Generally speaking, National Hunt horses are a little hardier than their Flat counterparts and consequently hold their form for longer. However, prolonged periods of bad weather can throw even the National Hunt formbook into disarray.
Freezing temperatures, ice and snow in January and February often lead to numerous fixtures being abandoned, so that trainers’ plans for their horses are thwarted and need to be changed over and over again.
A case in point in recent weeks is the 2011 Champion Hurdle runner-up Peddlers Cross. After an unsuccessful spell over fences last season, trainer Donald McCain is keen to find out if Peddlers Cross is a bona fide contender for the World Hurdle at the Cheltenham Festival, but has had little luck in finding a suitable race for him.
The 8-year-old was due to make his seasonal debut in conditions event over 2 miles 4 furlongs at Cheltenham on New Year’s Day, but following the abandonment of the meeting was rerouted to the Champion Hurdle Trial, over 2 miles, at Haydock on Saturday. He was also entered in the Grade 2 limited handicap at Ascot on Saturday, as a contingency, but with both meetings succumbing to the weather, the Cheshire trainer is left with few viable options.
Mr. McCain had originally ruled out the Cleeve Hurdle, over 3 miles, at Cheltenham on January 26 on the grounds that he was reluctant to step up Peddlers Cross straight from two miles to three, but the current cold snap may have forced his hand. Indeed, if the cold weather continues for any length of time, Mr. McCain is not the only trainer who’ll have difficulty in finding suitable opportunities for his horses and physically transporting them to the races when they do occur.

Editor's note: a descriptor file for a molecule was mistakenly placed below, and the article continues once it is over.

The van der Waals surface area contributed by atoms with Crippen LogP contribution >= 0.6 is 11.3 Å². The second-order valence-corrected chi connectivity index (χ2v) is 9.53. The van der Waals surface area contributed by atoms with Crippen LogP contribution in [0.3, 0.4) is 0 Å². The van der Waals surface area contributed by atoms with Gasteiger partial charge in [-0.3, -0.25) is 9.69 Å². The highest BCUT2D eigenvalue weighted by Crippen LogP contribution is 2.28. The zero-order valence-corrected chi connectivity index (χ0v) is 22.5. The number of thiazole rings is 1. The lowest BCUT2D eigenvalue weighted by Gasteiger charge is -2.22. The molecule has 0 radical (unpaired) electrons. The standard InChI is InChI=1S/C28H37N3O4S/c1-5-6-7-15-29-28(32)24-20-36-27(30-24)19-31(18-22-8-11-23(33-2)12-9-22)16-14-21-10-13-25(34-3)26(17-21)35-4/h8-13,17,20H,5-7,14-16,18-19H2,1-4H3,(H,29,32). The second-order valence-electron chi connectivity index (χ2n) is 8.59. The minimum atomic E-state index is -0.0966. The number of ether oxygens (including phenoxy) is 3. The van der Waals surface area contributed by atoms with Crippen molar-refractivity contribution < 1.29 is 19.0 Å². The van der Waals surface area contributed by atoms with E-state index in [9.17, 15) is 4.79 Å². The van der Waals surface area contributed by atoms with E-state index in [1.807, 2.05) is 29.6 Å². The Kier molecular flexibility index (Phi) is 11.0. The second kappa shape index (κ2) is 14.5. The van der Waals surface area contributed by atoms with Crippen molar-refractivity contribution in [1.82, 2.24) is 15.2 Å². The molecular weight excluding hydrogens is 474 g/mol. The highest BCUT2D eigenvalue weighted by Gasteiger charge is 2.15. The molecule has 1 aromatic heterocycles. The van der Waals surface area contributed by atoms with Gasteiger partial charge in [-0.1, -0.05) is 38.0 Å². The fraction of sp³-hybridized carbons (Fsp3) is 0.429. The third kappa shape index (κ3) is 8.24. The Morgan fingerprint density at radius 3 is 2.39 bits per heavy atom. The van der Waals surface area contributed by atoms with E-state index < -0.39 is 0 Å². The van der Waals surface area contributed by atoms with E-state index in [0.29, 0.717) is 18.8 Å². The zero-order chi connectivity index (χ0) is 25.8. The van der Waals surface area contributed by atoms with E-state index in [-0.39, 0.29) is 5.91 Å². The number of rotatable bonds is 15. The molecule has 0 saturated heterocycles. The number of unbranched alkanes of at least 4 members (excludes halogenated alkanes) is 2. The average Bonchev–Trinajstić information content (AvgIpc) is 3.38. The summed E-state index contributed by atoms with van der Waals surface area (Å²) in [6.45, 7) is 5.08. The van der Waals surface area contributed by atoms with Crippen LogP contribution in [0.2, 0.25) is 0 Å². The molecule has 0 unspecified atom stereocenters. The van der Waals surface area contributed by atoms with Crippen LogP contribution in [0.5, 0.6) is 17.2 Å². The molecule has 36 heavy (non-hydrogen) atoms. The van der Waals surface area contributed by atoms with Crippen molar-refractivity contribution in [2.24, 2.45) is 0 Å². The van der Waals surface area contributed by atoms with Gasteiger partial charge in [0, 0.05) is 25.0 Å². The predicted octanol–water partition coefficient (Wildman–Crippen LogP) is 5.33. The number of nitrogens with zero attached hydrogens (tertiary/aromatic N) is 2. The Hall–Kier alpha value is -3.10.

From the punters’ point of view, the situation is exacerbated by the fact that gallops, even all-weather gallops, need to be harrowed on a regular basis to keep them free from ice and snow. Horses are often held up in their home work so when racing resumes large fields of partially fit runners, some of whom, like Peddlers Cross, may be racing over unsuitable distances, are not uncommon.
Determining the fitness of selections after a prolonged period of cold weather is as difficult, if not more so, than determining the fitness of selections at the start of the season. The safest approach under these circumstances, as it is at the start of the season, is to suspend betting activity until reliable form is reestablished.
However, by putting in a little extra work and looking beyond the bare bones of the form, it is possible to develop profitable betting angles after an enforced break. A quick look at the trainer statistics in the Racing Post will help you to identify trainers whose horses are winning after the break and it can pay to concentrate on them whilst they hold an advantage over their peers. In terms of individual horses, concentrate on those who have demonstrated in the past that they don’t need much getting ready, by winning on their seasonal debut or after a similar break, preferably more than once.